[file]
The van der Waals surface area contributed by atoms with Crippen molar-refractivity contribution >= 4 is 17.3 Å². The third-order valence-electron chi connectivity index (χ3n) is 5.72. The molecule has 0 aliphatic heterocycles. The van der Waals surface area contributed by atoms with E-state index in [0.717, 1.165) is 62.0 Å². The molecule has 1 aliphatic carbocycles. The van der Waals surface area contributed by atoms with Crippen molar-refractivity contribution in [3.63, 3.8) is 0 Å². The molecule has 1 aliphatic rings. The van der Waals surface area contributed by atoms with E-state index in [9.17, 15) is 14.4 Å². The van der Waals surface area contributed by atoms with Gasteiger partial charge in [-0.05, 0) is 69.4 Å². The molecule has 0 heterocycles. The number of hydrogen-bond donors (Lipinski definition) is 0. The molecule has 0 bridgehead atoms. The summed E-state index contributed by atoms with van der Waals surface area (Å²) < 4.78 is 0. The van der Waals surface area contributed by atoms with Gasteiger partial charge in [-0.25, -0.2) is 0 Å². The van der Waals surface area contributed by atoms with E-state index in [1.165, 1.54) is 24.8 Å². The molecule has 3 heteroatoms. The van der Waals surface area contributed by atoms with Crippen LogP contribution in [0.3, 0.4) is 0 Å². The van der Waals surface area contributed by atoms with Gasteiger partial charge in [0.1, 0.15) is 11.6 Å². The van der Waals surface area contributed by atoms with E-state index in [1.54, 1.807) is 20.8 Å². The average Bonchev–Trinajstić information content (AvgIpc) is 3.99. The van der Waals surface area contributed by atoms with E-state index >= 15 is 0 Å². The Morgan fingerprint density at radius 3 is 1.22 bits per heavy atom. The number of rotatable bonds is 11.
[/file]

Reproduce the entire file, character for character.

The van der Waals surface area contributed by atoms with Crippen molar-refractivity contribution >= 4 is 17.3 Å². The third-order valence-electron chi connectivity index (χ3n) is 5.72. The molecule has 0 aliphatic heterocycles. The van der Waals surface area contributed by atoms with E-state index in [0.717, 1.165) is 62.0 Å². The molecule has 1 aliphatic carbocycles. The van der Waals surface area contributed by atoms with Crippen molar-refractivity contribution in [3.63, 3.8) is 0 Å². The molecule has 1 aliphatic rings. The van der Waals surface area contributed by atoms with E-state index in [9.17, 15) is 14.4 Å². The van der Waals surface area contributed by atoms with Gasteiger partial charge in [-0.05, 0) is 69.4 Å². The molecule has 0 heterocycles. The number of hydrogen-bond donors (Lipinski definition) is 0. The molecule has 0 bridgehead atoms. The summed E-state index contributed by atoms with van der Waals surface area (Å²) < 4.78 is 0. The van der Waals surface area contributed by atoms with Gasteiger partial charge in [-0.25, -0.2) is 0 Å². The van der Waals surface area contributed by atoms with E-state index in [1.165, 1.54) is 24.8 Å². The molecule has 3 heteroatoms. The van der Waals surface area contributed by atoms with Crippen LogP contribution in [0.3, 0.4) is 0 Å². The van der Waals surface area contributed by atoms with Gasteiger partial charge in [0.1, 0.15) is 11.6 Å². The van der Waals surface area contributed by atoms with E-state index in [1.54, 1.807) is 20.8 Å². The average Bonchev–Trinajstić information content (AvgIpc) is 3.99. The van der Waals surface area contributed by atoms with E-state index >= 15 is 0 Å². The Morgan fingerprint density at radius 3 is 1.22 bits per heavy atom. The number of rotatable bonds is 11.